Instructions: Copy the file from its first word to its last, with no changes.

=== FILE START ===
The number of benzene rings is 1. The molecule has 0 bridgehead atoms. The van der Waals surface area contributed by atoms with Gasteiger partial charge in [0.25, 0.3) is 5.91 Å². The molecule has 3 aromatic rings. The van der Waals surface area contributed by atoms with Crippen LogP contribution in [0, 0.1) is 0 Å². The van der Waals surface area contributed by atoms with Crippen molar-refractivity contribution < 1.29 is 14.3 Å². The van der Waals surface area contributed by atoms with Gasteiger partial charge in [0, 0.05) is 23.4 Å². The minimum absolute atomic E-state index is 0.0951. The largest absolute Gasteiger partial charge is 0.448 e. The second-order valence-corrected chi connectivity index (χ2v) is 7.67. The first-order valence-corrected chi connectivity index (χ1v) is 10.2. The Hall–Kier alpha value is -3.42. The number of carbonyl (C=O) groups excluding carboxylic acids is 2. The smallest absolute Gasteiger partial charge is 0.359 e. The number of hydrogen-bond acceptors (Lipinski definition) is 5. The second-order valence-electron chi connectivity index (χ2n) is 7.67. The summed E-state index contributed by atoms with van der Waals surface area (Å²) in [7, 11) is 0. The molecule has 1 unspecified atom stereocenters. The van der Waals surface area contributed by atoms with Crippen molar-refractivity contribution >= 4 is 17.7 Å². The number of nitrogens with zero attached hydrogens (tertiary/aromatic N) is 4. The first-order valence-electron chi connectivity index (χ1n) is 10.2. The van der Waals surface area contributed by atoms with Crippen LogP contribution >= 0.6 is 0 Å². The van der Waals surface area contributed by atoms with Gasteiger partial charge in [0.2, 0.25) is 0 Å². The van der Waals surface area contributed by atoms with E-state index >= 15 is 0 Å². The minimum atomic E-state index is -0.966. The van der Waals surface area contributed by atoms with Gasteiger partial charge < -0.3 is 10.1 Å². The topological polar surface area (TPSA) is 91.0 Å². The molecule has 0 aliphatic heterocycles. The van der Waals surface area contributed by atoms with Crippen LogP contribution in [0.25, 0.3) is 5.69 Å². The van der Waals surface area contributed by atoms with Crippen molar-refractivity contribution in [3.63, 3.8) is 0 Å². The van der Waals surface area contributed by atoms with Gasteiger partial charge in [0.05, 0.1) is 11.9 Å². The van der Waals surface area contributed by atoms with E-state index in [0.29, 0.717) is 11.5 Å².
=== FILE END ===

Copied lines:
The number of benzene rings is 1. The molecule has 0 bridgehead atoms. The van der Waals surface area contributed by atoms with Gasteiger partial charge in [0.25, 0.3) is 5.91 Å². The molecule has 3 aromatic rings. The van der Waals surface area contributed by atoms with Crippen LogP contribution in [0, 0.1) is 0 Å². The van der Waals surface area contributed by atoms with Crippen molar-refractivity contribution < 1.29 is 14.3 Å². The van der Waals surface area contributed by atoms with Gasteiger partial charge in [0, 0.05) is 23.4 Å². The minimum absolute atomic E-state index is 0.0951. The largest absolute Gasteiger partial charge is 0.448 e. The second-order valence-corrected chi connectivity index (χ2v) is 7.67. The first-order valence-corrected chi connectivity index (χ1v) is 10.2. The Hall–Kier alpha value is -3.42. The number of carbonyl (C=O) groups excluding carboxylic acids is 2. The smallest absolute Gasteiger partial charge is 0.359 e. The number of hydrogen-bond acceptors (Lipinski definition) is 5. The second-order valence-electron chi connectivity index (χ2n) is 7.67. The summed E-state index contributed by atoms with van der Waals surface area (Å²) in [7, 11) is 0. The molecule has 1 unspecified atom stereocenters. The van der Waals surface area contributed by atoms with Crippen molar-refractivity contribution >= 4 is 17.7 Å². The number of nitrogens with zero attached hydrogens (tertiary/aromatic N) is 4. The first-order valence-electron chi connectivity index (χ1n) is 10.2. The van der Waals surface area contributed by atoms with Crippen LogP contribution >= 0.6 is 0 Å². The van der Waals surface area contributed by atoms with Gasteiger partial charge in [0.2, 0.25) is 0 Å². The van der Waals surface area contributed by atoms with E-state index >= 15 is 0 Å². The minimum atomic E-state index is -0.966. The van der Waals surface area contributed by atoms with Gasteiger partial charge < -0.3 is 10.1 Å². The topological polar surface area (TPSA) is 91.0 Å². The molecule has 0 aliphatic heterocycles. The van der Waals surface area contributed by atoms with Crippen LogP contribution in [0.25, 0.3) is 5.69 Å². The van der Waals surface area contributed by atoms with Crippen molar-refractivity contribution in [3.63, 3.8) is 0 Å². The van der Waals surface area contributed by atoms with Gasteiger partial charge in [0.05, 0.1) is 11.9 Å². The van der Waals surface area contributed by atoms with E-state index in [0.29, 0.717) is 11.5 Å².